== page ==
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The new “normal” – how disability practice can help manage it

COVID-19 has turned us all topsy-turvy. We’ve been staying close to home and minimizing contact with others. Some have had to shutter their businesses, or reduce staffing levels. Others have lost their jobs altogether.

COVID-19 has turned us all topsy-turvy. We’ve been staying close to home and minimizing contact with others. Some have had to shutter their businesses, or reduce staffing levels. Others have lost their jobs altogether. 

Those who are fortunate enough to work are either taking on additional public health risks or are trying to figure out new routines as they do it from home, maybe juggling kids, elderly family members or additional stresses.

And no one has any idea how long we’re going to have to live like this or what the post-pandemic world is going to look like.

A mental health crisis is on the horizon

The United Nations recently warned that the world is headed for a significant mental health crisis. An Angus Reid poll reports half of Canadians feel their mental health has worsened since the pandemic hit, and over 40% are either worried or anxious.

The Conference Board of Canada noted the looming issue in a recent blog post, strongly recommending that organizations take mental health into consideration as they develop return-to-work/return-to-office plans.

We’ve all heard that transparency in information and some sense of safety and control can help alleviate stress. Pacific Blue Cross, our largest local health benefits provider, is taking action. 

“We recognize the difficulties in dealing with paper or physically seeing a health practitioner right now,” says Heidi Worthington, COO, Work and Wellness. “We’ve been augmenting our services and tools to better support plan sponsors and members in this new business landscape—particularly in the digital space with contactless access to health care.”

And they’ve been transforming their Work and Wellness disability practice, focusing on prevention, empathy, positive outcomes, and a first-rate case management approach that an industry study says will bring employees back to work 20% faster—not insignificant given that the cost of an average disability claim is $80,000. 

Disability claims are costly

Work is a key part of living a meaningful and productive life. Going off on a disability claim often erodes a person’s sense of self and purpose—at the very moment they need all the confidence they can muster to navigate the recovery process. 

In the past two years, Pacific Blue Cross has shifted from “disability management” to a Work and Wellness approach that supports members in all stages of their health journey—healthy at work, early intervention for at-risk at work, traditional disability support while off work, and successful return to work.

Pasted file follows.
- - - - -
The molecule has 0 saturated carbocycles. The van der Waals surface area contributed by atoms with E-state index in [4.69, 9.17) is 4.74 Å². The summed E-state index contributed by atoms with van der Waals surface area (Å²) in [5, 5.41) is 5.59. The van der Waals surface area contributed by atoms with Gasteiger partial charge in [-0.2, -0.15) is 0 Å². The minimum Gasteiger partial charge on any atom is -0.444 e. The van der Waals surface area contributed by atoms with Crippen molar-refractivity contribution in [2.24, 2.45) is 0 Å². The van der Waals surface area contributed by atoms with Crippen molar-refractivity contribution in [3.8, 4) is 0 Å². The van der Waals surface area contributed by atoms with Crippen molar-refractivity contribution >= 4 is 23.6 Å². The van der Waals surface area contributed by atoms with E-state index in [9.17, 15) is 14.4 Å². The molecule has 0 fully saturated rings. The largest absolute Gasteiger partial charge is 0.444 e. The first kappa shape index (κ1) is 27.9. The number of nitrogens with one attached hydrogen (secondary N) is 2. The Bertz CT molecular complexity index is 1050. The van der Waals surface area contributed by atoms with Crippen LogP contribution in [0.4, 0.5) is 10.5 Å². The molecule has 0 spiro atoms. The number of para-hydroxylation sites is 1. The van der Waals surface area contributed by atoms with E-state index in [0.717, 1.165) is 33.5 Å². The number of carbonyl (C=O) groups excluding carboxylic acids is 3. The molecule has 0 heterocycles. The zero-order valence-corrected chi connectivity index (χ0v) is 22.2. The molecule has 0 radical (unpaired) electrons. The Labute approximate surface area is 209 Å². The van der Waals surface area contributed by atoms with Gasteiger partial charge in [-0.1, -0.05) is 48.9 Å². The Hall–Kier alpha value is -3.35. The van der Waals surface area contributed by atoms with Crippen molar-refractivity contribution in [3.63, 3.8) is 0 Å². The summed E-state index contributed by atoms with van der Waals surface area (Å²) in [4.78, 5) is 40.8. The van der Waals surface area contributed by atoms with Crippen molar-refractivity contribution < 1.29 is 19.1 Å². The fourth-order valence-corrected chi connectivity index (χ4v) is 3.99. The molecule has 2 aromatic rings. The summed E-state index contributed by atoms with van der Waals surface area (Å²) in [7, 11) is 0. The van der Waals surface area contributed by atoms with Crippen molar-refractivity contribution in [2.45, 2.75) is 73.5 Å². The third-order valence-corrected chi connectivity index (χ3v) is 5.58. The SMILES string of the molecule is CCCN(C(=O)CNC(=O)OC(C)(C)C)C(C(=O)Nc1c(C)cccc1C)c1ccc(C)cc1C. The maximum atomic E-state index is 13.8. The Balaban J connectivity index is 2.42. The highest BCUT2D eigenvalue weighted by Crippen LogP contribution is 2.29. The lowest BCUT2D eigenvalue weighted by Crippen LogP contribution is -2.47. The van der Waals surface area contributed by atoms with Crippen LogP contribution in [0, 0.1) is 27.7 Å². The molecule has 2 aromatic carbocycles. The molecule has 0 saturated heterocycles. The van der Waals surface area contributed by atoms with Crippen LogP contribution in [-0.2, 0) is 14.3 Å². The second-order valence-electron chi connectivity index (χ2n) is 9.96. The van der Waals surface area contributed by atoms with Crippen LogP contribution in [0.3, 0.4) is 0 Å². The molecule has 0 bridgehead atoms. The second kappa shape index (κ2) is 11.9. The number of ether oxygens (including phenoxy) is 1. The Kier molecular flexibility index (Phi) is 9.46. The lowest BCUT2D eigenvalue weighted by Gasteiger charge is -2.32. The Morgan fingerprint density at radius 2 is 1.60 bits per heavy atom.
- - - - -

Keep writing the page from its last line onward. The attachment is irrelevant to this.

“In 2019 we redesigned our case management practice to focus on continuity of care and shared return-to-work action plans,” says Brooke Moss, Associate VP, Work and Wellness. “We also bolstered our team of in-house rehabilitation specialists, which leverages our local BC expertise to ensure employees get access to the right tools and health care providers.”

The latest phase of this transformation—the launch of their fully digitized claims management system—sets them up to have industry best practice case management workflows and the most comprehensive communications in the marketplace by the end of 2020.

Enhanced digital services

This digital transformation is not just on the back end. Pacific Blue Cross has integrated a number of virtual tools for onboarding and treating disability claimants.

  • Online claims process. Faster, more efficient processing of disability benefit applications
  • Connection to a virtual doctor through EQ Care. For assistance with the Attending Physician Statement—a first for a Canadian benefits provider
  • Virtual sessions. independent medical evaluations and visits with rehabilitation specialists
  • Virtual CBT. Cognitive behavioural therapy for depression and anxiety
  • Reporting. A customized, transparent, easy-to-understand record of each claim as it progresses.

Being on disability can be tough; it’s isolating and mentally challenging. The new Pacific Blue Cross case management practice is designed to create shared commitment to appropriate treatment plans and help employees embark on a new health care journey, fully supported for the best outcome possible.

As BC’s Health Benefits Society, Pacific Blue Cross has provided plan sponsors and members with information and support services on their COVID-19 Resource Centre. Now that BC has eased into Phase 3 of its restart plan, they encourage you to check in on how you’re feeling with your new normal.